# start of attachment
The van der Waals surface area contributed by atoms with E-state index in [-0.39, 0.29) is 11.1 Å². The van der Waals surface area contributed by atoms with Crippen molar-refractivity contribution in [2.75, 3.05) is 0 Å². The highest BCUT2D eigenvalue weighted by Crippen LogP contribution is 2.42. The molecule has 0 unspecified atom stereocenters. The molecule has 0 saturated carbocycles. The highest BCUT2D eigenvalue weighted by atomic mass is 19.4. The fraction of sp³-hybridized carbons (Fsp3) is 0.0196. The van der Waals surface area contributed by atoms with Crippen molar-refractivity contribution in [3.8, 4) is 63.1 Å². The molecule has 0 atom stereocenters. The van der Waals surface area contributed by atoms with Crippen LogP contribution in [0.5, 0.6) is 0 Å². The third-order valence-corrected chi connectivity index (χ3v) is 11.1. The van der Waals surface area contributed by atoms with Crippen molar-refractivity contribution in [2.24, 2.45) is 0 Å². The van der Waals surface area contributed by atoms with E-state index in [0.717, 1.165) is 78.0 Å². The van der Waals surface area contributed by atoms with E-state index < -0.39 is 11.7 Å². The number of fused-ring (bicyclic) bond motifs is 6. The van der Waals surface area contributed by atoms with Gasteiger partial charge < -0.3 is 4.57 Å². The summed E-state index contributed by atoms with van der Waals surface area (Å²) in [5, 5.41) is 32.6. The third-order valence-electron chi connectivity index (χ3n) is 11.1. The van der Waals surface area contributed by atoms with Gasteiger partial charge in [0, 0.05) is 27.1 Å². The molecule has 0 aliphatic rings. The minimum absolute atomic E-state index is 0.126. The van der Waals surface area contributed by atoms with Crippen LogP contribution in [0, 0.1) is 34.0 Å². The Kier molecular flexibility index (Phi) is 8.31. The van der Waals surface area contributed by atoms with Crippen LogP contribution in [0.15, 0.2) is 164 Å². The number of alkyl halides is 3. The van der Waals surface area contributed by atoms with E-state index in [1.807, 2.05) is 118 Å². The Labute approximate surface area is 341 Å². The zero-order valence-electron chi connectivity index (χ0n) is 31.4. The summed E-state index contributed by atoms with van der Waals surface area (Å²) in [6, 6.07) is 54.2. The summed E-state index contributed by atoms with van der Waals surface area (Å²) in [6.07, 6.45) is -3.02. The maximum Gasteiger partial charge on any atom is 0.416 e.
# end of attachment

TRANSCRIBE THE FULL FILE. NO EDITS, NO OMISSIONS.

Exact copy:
The van der Waals surface area contributed by atoms with E-state index in [-0.39, 0.29) is 11.1 Å². The van der Waals surface area contributed by atoms with Crippen molar-refractivity contribution in [2.75, 3.05) is 0 Å². The highest BCUT2D eigenvalue weighted by Crippen LogP contribution is 2.42. The molecule has 0 unspecified atom stereocenters. The molecule has 0 saturated carbocycles. The highest BCUT2D eigenvalue weighted by atomic mass is 19.4. The fraction of sp³-hybridized carbons (Fsp3) is 0.0196. The van der Waals surface area contributed by atoms with Crippen molar-refractivity contribution in [3.8, 4) is 63.1 Å². The molecule has 0 atom stereocenters. The van der Waals surface area contributed by atoms with Crippen LogP contribution in [0.5, 0.6) is 0 Å². The third-order valence-corrected chi connectivity index (χ3v) is 11.1. The van der Waals surface area contributed by atoms with Crippen molar-refractivity contribution in [2.24, 2.45) is 0 Å². The van der Waals surface area contributed by atoms with E-state index in [0.717, 1.165) is 78.0 Å². The van der Waals surface area contributed by atoms with E-state index < -0.39 is 11.7 Å². The number of fused-ring (bicyclic) bond motifs is 6. The van der Waals surface area contributed by atoms with Gasteiger partial charge < -0.3 is 4.57 Å². The summed E-state index contributed by atoms with van der Waals surface area (Å²) in [5, 5.41) is 32.6. The third-order valence-electron chi connectivity index (χ3n) is 11.1. The van der Waals surface area contributed by atoms with Gasteiger partial charge in [0, 0.05) is 27.1 Å². The molecule has 0 aliphatic rings. The minimum absolute atomic E-state index is 0.126. The van der Waals surface area contributed by atoms with Crippen LogP contribution in [0, 0.1) is 34.0 Å². The Kier molecular flexibility index (Phi) is 8.31. The van der Waals surface area contributed by atoms with Crippen LogP contribution in [0.15, 0.2) is 164 Å². The number of alkyl halides is 3. The van der Waals surface area contributed by atoms with E-state index in [1.807, 2.05) is 118 Å². The Labute approximate surface area is 341 Å². The zero-order valence-electron chi connectivity index (χ0n) is 31.4. The summed E-state index contributed by atoms with van der Waals surface area (Å²) in [6, 6.07) is 54.2. The summed E-state index contributed by atoms with van der Waals surface area (Å²) in [6.07, 6.45) is -3.02. The maximum Gasteiger partial charge on any atom is 0.416 e.